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January 29, 2015
Stockton Power Plant Back Online

Refurbished Stockton Turbine
Southwestern Administrator Chris Turner and Kansas City District Commander COL Andrew Sexton dedicate the new turbine at Stockton Power Plant.

After a catastrophic failure and nearly two years of major equipment replacement work, the Stockton Power Plant in Stockton, Missouri, is back online, generating low-cost, renewable hydropower and energy for electric consumers in the marketing region of Southwestern Power Administration (Southwestern).

"Stockton Dam is an important resource in Southwestern's portfolio of 24 hydroelectric projects – all owned by the U.S. Army Corps of Engineers," says Southwestern Administrator Chris Turner. "We are thrilled to have this plant back online."

In February 2009, a piece of a turbine blade on Stockton's 45-megawatt (MW) turbine broke off, causing the plant to shut down. As the marketer of power and energy out of Stockton, Southwestern was forced to search for replacement power and energy so that it could fulfill its contractual obligations to its customers. In general, purchasing such replacement power and energy on the spot market or through short-term purchase agreements is much more expensive than generating the power and energy out of Stockton.

With funding from the American Recovery and Reinvestment Act (ARRA), however, the Kansas City District of the U.S. Army Corps of Engineers repaired the blade and returned the plant to service the following year, which provided temporary relief to Southwestern. The plant was then taken out of service again in 2013 to begin the replacement and repair of major equipment. Funding for the replacement and repair of major equipment came from a combination of ARRA funds and funds provided through Southwestern's customer funding program.

"We appreciate Kansas City's efforts to repair the blade initially, even as they went forward with work to replace major equipment," says Administrator Turner. "For nearly three years we had the use of the plant, which saved a considerable amount of money we would have otherwise spent on replacement power and energy."

Approximately 60 participants gather in the power house
Southwestern representatives, customers, and Corps staff gather at the Stockton Power Plant to celebrate the dedication of the new turbine.

Turner explains that expenditures on anything related to hydropower, including purchases and replacement of major equipment, put upward pressure on Southwestern's rates, which are designed to recover the cost of all of Southwestern's expenses and operations, as well as the cost of the expenses and operations of the hydropower related activities of the U.S. Army Corps of Engineers. What's more, he says, the source of funding does not matter. Southwestern's customers repay the cost of expenditures regardless of whether the money is appropriated from Congress, received through special programs like ARRA, or financed through other alternative means.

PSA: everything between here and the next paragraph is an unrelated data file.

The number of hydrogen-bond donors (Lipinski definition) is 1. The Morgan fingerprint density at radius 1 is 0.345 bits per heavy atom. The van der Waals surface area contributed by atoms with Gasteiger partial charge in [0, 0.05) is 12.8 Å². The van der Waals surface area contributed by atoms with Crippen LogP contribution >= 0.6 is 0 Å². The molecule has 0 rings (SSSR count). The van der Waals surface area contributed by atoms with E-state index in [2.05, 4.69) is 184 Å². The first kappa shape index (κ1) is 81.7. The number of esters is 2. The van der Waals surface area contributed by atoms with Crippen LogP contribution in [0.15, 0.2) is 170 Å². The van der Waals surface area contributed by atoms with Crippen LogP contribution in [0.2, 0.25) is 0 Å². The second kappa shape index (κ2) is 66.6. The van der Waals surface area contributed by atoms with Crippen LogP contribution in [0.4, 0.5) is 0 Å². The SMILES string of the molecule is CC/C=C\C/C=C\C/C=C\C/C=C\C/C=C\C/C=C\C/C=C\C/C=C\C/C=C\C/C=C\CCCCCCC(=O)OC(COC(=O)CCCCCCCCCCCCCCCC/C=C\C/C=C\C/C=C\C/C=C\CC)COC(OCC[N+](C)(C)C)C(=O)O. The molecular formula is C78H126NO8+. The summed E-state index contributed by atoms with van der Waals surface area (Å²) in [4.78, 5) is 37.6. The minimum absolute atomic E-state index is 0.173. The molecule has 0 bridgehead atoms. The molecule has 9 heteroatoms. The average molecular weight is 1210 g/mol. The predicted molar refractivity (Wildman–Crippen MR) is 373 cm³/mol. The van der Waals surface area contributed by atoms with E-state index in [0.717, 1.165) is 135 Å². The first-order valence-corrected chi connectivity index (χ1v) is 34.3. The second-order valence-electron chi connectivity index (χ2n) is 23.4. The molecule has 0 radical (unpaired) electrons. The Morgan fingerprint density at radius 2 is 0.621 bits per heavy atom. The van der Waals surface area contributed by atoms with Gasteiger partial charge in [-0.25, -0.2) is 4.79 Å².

Southwestern's customers in Arkansas, Kansas, Louisiana, Missouri, Oklahoma, and Texas – all of which are not-for-profit municipalities, electric cooperatives, and military installations – bear the cost of all hydropower related expenditures, ultimately passing these costs on to over eight million end users who receive power from Stockton and the other 23 projects from which Southwestern markets power.

Turner notes that it is always Southwestern's focus to provide power and energy to its customers at the lowest possible rates consistent with sound business principles and says that Southwestern was glad to have the plant temporarily following the repair. But, he adds, the agency is even more excited about having it back for good following complete replacement of the turbine, main power transformer, and station service breakers, and rewind of the electrical generator.

"The whole project has been an astounding success. Southwestern commends Kansas City District on their excellent project management and engineering skills," he says. "The repair saved millions of dollars in purchased power costs, and the replacement of major equipment provided a more efficient unit with a greater range of operation, a longer run-time, and a 7 MW increase in capacity."

As for the U.S. Army Corps of Engineers, there is definite pride in a job well done. Colonel Andrew Sexton, Commander and District Engineer of the Kansas City District, says, "This was an important project to the U.S. Army Corps of Engineers, the Southwestern Power Administration, and millions of people in the state of Missouri."

Kansas City District Maintenance Engineering Chief, Pete Hentschel, who, along with Project Manager Robin Wankum, acted as liaison between the U.S Army Corps of Engineers, Southwestern, Southwestern's customers, and the contractor who performed the major replacement work, adds his praise for the team effort it took to get the project completed.

"The Stockton Power Plant rehabilitation project was definitely a team effort," he says. "The partnership and commitment between the Kansas City District, Southwestern, and the power customers was significant in the successful execution and completion of the project. The Kansas City District really appreciates the support of Southwestern and its customers."

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January 29, 2015 - Stockton Power Plant Back Online
(PDF version of release)


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pao@swpa.gov

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